If politics is the name of unnatural and unique companions and wars are a continuation of politics, then it is no wonder that wars are a shameful game of geopolitics. It is a complex web of promises and deceptions, pleas and denials and alliances.
Now look at the ongoing tensions between Azerbaijan and Armenia over the Nagorno-Karabakh issue. Although the world considers the region of Nagorno-Karabakh to be part of Azerbaijan, it has been an independent state since 1994. The region has the support of Armenia, but Armenia has not recognized it as an independent state.
In 1920, Azerbaijani forces tried to take control of the area, but Bolshevik forces occupied Azerbaijan. Armenia was not only pleased with the move, but also felt that Russia, which is culturally and religiously close to Armenia, would cede the territory of Negrono Karabakh to Armenia. But Russia’s intentions were different, and in the same year Bolshevik forces occupied Armenia. The new government has vowed to tackle the problem, but it has been frozen for decades to come.
One of the reasons was that Stalin did not want to upset Turkey, which was and still is an important ally of Azerbaijan. In addition, Russia at the time saw Turkey as a future ally.
More importantly, both Azerbaijan and Armenia were part of the USSR, and it was in Stalin’s and his predecessors’ advantage to continue the tug-of-war between the two countries, as Russia was thus a dominant mediator. Would get status. With the collapse of the Soviet Union, tensions over Karabakh resumed, and in 1994, Azerbaijani forces were forced to withdraw from the Nagorno-Karabakh region. The standoff that ensued lasted until the recent tensions.
Today, Turkey is Azerbaijan’s largest ally. It has not only provided diplomatic assistance to Azerbaijan but also sent military aid to Azerbaijan. However, other alliances in the region are as complex and intricate as a spider’s web.
Take the example of Iran. Our common sense would be that Iran would support a Shiite-majority country, Azerbaijan, rather than a Christian country, Armenia, but in reality the matter is not so simple.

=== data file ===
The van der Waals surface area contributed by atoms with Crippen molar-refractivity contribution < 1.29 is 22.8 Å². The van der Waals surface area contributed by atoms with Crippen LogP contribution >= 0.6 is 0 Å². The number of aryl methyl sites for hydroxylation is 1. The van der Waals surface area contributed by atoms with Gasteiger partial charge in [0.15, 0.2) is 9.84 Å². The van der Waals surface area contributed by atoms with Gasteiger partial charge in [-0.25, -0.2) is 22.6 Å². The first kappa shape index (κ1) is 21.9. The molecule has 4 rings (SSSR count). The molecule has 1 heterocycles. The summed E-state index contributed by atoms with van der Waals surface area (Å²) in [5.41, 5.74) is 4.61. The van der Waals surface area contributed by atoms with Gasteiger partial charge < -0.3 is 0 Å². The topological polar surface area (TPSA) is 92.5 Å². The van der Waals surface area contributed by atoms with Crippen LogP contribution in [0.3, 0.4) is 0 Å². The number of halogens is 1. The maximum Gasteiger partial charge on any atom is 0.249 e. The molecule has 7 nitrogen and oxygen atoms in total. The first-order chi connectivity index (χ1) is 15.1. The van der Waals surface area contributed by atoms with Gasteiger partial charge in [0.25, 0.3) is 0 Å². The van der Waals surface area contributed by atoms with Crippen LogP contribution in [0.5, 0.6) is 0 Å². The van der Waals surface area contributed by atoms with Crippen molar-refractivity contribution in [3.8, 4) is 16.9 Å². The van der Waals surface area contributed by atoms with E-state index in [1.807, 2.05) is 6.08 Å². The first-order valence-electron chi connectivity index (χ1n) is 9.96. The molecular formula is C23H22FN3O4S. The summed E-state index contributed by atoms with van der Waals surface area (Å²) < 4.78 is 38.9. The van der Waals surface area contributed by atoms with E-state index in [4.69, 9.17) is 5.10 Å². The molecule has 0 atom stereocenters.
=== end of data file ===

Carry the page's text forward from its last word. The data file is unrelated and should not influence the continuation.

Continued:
Iran is not happy with Turkey’s presence on its northern borders. In addition, it has to deal with the growing Azeri and Turkish nationalism in the country. There are about 12 million Azeri in Iran. Although these people blend into society, there have been signs of unrest and chaos among the Azeri people in Iran in recent times. Their complaint is that their language and identity are being walled off by the Iranian government. This nationalism is fueled by growing ties with Azerbaijan and satellite broadcasts from Turkey and other countries.
This nationalism is also in line with the policies of Turkish President Erdogan. Erdogan is currently playing the card of Turkish nationalism very well, and for him the war is aimed at advancing this policy and the people in the Middle East and the Mediterranean, surrounded by Turkey and the country’s deteriorating economic situation. Is a means of distraction.
As well as keeping Turkey out of the region, Iran is also wary of Russian interference in the region, which Russia has historically controlled. So far, Russia has played on both sides and is selling arms to both countries. Russia is waiting to see who will prevail in this tension and Azerbaijan seems to be dominant at the moment.
But it is clear that even a complete victory of Azerbaijan is not in Russia’s interest. Because Azerbaijan and Russia are both gas-exporting countries, and for Russia this gas is not only a source of foreign exchange but also a guarantor of its influence in the region. That is why both Russia and its new ally Iran will want to maintain the status quo, so both countries are pushing for a ceasefire.
Iran is working hard to prove that it is neutral and does not support Armenia. But historically, Israel has been a major factor in Iran’s support for Armenia and its opposition to Azerbaijan.
When the strategic relationship between Turkey and Israel was established about 15 years ago today, Israel also established its relations with Azerbaijan with great diligence and care. The purpose of these relations was to establish a spy system on the Iranian border. Mossad has also set up a station in Azerbaijan for this purpose.
According to a US diplomat, the real depth of the relationship was not revealed. In any case, we know that Israel sells large quantities of arms to Azerbaijan and that Azerbaijan supplies oil to Israel. Obviously, Israel’s growing relations with the Gulf countries will reduce the warmth in the relations between Israel and Azerbaijan, and if we talk about the Gulf countries, the United Arab Emirates will use Armenia to harm Turkey. Along with increasing economic and military cooperation. This is truly a unique alliance.
Originally published at https://zaviews.blogspot.com.